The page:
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**Harvard**

Vidal, A., González-Pintor, S., Ginestar, D., Verdu, G. och Demazière, C. (2017) *Schwarz type preconditioners for the neutron diffusion equation *.

** BibTeX **

@article{

Vidal2017,

author={Vidal, Antoni and González-Pintor, Sebastian and Ginestar, Damian and Verdu, Gumersindo and Demazière, Christophe},

title={Schwarz type preconditioners for the neutron diffusion equation },

journal={Journal of Computational and Applied Mathematics},

issn={0377-0427},

volume={309},

pages={563–574},

abstract={Domain decomposition is a mature methodology that has been used to accelerate the convergence of partial differential equations. Even if it was devised as a solver by itself, it is usually employed together with Krylov iterative methods improving its rate of convergence, and providing scalability with respect to the size of the problem.
In this work, a high order finite element discretization of the neutron diffusion equation is considered. In this problem the preconditioning of large and sparse linear systems arising from a source driven formulation becomes necessary due to the complexity of the problem. On the other hand, preconditioners based on an incomplete factorization are very expensive from the point of view of memory requirements. The acceleration of the neutron diffusion equation is thus studied here by using alternative preconditioners based on domain decomposition techniques inside Schur complement methodology. The study considers substructuring preconditioners, which do not involve overlapping, and additive Schwarz preconditioners, where some overlapping between the subdomains is taken into account.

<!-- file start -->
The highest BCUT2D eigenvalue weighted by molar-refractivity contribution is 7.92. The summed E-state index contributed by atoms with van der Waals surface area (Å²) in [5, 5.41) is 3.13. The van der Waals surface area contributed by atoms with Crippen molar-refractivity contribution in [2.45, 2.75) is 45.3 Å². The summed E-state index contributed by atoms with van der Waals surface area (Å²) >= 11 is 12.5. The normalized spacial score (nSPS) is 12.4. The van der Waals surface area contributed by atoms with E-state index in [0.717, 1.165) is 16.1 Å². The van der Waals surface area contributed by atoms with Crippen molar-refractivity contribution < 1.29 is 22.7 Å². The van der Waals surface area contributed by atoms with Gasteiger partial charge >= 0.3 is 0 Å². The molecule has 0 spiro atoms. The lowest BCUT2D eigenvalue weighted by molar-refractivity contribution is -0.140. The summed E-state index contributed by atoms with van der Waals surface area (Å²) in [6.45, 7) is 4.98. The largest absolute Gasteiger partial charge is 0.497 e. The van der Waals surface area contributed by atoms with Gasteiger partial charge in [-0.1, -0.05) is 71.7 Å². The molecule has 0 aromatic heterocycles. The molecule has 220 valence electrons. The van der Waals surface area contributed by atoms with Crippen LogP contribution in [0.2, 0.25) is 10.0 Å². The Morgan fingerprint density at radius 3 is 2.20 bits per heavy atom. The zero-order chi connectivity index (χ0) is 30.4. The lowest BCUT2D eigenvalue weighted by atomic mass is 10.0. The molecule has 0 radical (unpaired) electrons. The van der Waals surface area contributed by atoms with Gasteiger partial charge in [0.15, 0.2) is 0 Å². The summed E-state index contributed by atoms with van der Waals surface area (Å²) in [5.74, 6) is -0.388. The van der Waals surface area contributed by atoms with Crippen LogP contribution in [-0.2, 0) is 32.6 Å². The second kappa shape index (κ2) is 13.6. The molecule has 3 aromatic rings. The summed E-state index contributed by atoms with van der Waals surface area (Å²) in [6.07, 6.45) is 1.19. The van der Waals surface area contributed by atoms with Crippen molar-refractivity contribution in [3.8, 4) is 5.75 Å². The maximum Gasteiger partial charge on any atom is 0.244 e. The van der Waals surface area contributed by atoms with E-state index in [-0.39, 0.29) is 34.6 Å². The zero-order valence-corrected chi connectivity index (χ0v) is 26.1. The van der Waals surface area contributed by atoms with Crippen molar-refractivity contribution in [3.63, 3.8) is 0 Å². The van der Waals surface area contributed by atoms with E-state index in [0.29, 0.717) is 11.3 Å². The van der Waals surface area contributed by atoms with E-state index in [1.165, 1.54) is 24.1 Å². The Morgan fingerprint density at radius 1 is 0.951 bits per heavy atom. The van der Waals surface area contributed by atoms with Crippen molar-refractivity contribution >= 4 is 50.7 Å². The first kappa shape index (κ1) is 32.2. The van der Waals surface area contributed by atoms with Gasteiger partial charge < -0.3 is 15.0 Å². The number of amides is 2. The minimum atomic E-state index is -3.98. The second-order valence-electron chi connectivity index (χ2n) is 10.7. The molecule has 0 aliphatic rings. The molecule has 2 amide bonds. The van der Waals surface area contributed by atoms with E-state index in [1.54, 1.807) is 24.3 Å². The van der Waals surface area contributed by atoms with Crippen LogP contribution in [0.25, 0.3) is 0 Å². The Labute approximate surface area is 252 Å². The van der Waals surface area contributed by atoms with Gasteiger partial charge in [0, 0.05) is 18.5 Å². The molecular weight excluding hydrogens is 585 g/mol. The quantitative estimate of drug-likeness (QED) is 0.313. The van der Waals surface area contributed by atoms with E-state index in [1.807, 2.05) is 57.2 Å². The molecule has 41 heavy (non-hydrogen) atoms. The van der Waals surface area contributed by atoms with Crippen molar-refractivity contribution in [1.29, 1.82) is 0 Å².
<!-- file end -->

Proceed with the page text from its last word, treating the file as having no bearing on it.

The performance of the different approaches is studied numerically using two-dimensional and three-dimensional problems. It is shown that some of the proposed methodologies outperform incomplete LU factorization for preconditioning as long as the linear system to be solved is large enough, as it occurs for three-dimensional problems. They also outperform classical diagonal Jacobi preconditioners, as long as the number of systems to be solved is large enough in such a way that the overhead of building the preconditioner is less than the improvement in the convergence rate.},

year={2017},

keywords={Neutron diffusion, Finite element method, Substructuring, Schwarz preconditioner},

}

** RefWorks **

RT Journal Article

SR Electronic

ID 234870

A1 Vidal, Antoni

A1 González-Pintor, Sebastian

A1 Ginestar, Damian

A1 Verdu, Gumersindo

A1 Demazière, Christophe

T1 Schwarz type preconditioners for the neutron diffusion equation

YR 2017

JF Journal of Computational and Applied Mathematics

SN 0377-0427

VO 309

AB Domain decomposition is a mature methodology that has been used to accelerate the convergence of partial differential equations. Even if it was devised as a solver by itself, it is usually employed together with Krylov iterative methods improving its rate of convergence, and providing scalability with respect to the size of the problem.
In this work, a high order finite element discretization of the neutron diffusion equation is considered. In this problem the preconditioning of large and sparse linear systems arising from a source driven formulation becomes necessary due to the complexity of the problem. On the other hand, preconditioners based on an incomplete factorization are very expensive from the point of view of memory requirements. The acceleration of the neutron diffusion equation is thus studied here by using alternative preconditioners based on domain decomposition techniques inside Schur complement methodology. The study considers substructuring preconditioners, which do not involve overlapping, and additive Schwarz preconditioners, where some overlapping between the subdomains is taken into account.
The performance of the different approaches is studied numerically using two-dimensional and three-dimensional problems. It is shown that some of the proposed methodologies outperform incomplete LU factorization for preconditioning as long as the linear system to be solved is large enough, as it occurs for three-dimensional problems. They also outperform classical diagonal Jacobi preconditioners, as long as the number of systems to be solved is large enough in such a way that the overhead of building the preconditioner is less than the improvement in the convergence rate.

LA eng

DO 10.1016/j.cam.2016.02.056

LK http://dx.doi.org/10.1016/j.cam.2016.02.056

OL 30